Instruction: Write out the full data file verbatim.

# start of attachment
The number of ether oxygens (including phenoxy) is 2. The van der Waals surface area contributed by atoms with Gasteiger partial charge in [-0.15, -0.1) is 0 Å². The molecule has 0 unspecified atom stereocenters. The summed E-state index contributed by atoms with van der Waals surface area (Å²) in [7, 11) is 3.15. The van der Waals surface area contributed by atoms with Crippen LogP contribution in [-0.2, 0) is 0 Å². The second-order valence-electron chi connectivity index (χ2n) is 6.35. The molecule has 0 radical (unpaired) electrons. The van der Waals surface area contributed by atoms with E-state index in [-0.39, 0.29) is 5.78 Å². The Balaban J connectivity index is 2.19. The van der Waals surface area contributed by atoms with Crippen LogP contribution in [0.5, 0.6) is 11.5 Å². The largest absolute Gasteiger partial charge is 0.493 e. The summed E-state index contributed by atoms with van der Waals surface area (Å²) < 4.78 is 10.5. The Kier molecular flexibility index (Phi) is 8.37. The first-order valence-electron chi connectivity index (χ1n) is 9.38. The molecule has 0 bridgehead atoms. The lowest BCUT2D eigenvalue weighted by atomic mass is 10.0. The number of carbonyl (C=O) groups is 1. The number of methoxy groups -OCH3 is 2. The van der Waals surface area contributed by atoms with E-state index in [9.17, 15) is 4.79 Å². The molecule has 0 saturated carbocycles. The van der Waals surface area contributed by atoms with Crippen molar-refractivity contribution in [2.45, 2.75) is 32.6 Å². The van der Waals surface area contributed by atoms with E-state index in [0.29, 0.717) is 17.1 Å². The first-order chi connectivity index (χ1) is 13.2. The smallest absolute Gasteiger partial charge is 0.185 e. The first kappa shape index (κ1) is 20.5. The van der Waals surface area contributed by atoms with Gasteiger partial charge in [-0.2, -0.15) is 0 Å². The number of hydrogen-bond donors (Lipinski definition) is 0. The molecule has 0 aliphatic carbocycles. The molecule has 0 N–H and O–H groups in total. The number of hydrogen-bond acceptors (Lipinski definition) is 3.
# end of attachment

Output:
The number of ether oxygens (including phenoxy) is 2. The van der Waals surface area contributed by atoms with Gasteiger partial charge in [-0.15, -0.1) is 0 Å². The molecule has 0 unspecified atom stereocenters. The summed E-state index contributed by atoms with van der Waals surface area (Å²) in [7, 11) is 3.15. The van der Waals surface area contributed by atoms with Crippen LogP contribution in [-0.2, 0) is 0 Å². The second-order valence-electron chi connectivity index (χ2n) is 6.35. The molecule has 0 radical (unpaired) electrons. The van der Waals surface area contributed by atoms with E-state index in [-0.39, 0.29) is 5.78 Å². The Balaban J connectivity index is 2.19. The van der Waals surface area contributed by atoms with Crippen LogP contribution in [0.5, 0.6) is 11.5 Å². The largest absolute Gasteiger partial charge is 0.493 e. The summed E-state index contributed by atoms with van der Waals surface area (Å²) < 4.78 is 10.5. The Kier molecular flexibility index (Phi) is 8.37. The first-order valence-electron chi connectivity index (χ1n) is 9.38. The molecule has 0 bridgehead atoms. The lowest BCUT2D eigenvalue weighted by atomic mass is 10.0. The number of carbonyl (C=O) groups is 1. The number of methoxy groups -OCH3 is 2. The van der Waals surface area contributed by atoms with E-state index in [9.17, 15) is 4.79 Å². The molecule has 0 saturated carbocycles. The van der Waals surface area contributed by atoms with Crippen molar-refractivity contribution in [2.45, 2.75) is 32.6 Å². The van der Waals surface area contributed by atoms with E-state index in [0.29, 0.717) is 17.1 Å². The first-order chi connectivity index (χ1) is 13.2. The smallest absolute Gasteiger partial charge is 0.185 e. The first kappa shape index (κ1) is 20.5. The van der Waals surface area contributed by atoms with Gasteiger partial charge in [-0.2, -0.15) is 0 Å². The number of hydrogen-bond donors (Lipinski definition) is 0. The molecule has 0 aliphatic carbocycles. The molecule has 0 N–H and O–H groups in total. The number of hydrogen-bond acceptors (Lipinski definition) is 3.